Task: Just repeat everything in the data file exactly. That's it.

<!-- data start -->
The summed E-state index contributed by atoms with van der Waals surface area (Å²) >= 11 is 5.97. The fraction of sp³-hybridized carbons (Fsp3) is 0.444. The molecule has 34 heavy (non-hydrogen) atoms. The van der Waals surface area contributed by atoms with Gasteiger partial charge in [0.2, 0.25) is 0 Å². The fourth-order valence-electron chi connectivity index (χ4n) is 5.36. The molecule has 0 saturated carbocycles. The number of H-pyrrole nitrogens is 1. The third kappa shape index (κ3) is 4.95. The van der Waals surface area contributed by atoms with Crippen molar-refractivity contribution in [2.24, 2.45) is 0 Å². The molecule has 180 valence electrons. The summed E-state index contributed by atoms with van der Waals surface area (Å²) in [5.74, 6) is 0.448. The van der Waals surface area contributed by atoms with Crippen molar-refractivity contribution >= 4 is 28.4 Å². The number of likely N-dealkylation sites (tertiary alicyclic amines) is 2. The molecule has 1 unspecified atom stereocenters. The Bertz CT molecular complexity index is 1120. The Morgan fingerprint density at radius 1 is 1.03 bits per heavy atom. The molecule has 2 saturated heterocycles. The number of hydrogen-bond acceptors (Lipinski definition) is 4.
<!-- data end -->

The summed E-state index contributed by atoms with van der Waals surface area (Å²) >= 11 is 5.97. The fraction of sp³-hybridized carbons (Fsp3) is 0.444. The molecule has 34 heavy (non-hydrogen) atoms. The van der Waals surface area contributed by atoms with Gasteiger partial charge in [0.2, 0.25) is 0 Å². The fourth-order valence-electron chi connectivity index (χ4n) is 5.36. The molecule has 0 saturated carbocycles. The number of H-pyrrole nitrogens is 1. The third kappa shape index (κ3) is 4.95. The van der Waals surface area contributed by atoms with Crippen molar-refractivity contribution in [2.24, 2.45) is 0 Å². The molecule has 180 valence electrons. The summed E-state index contributed by atoms with van der Waals surface area (Å²) in [5.74, 6) is 0.448. The van der Waals surface area contributed by atoms with Crippen molar-refractivity contribution >= 4 is 28.4 Å². The number of likely N-dealkylation sites (tertiary alicyclic amines) is 2. The molecule has 1 unspecified atom stereocenters. The Bertz CT molecular complexity index is 1120. The Morgan fingerprint density at radius 1 is 1.03 bits per heavy atom. The molecule has 2 saturated heterocycles. The number of hydrogen-bond acceptors (Lipinski definition) is 4.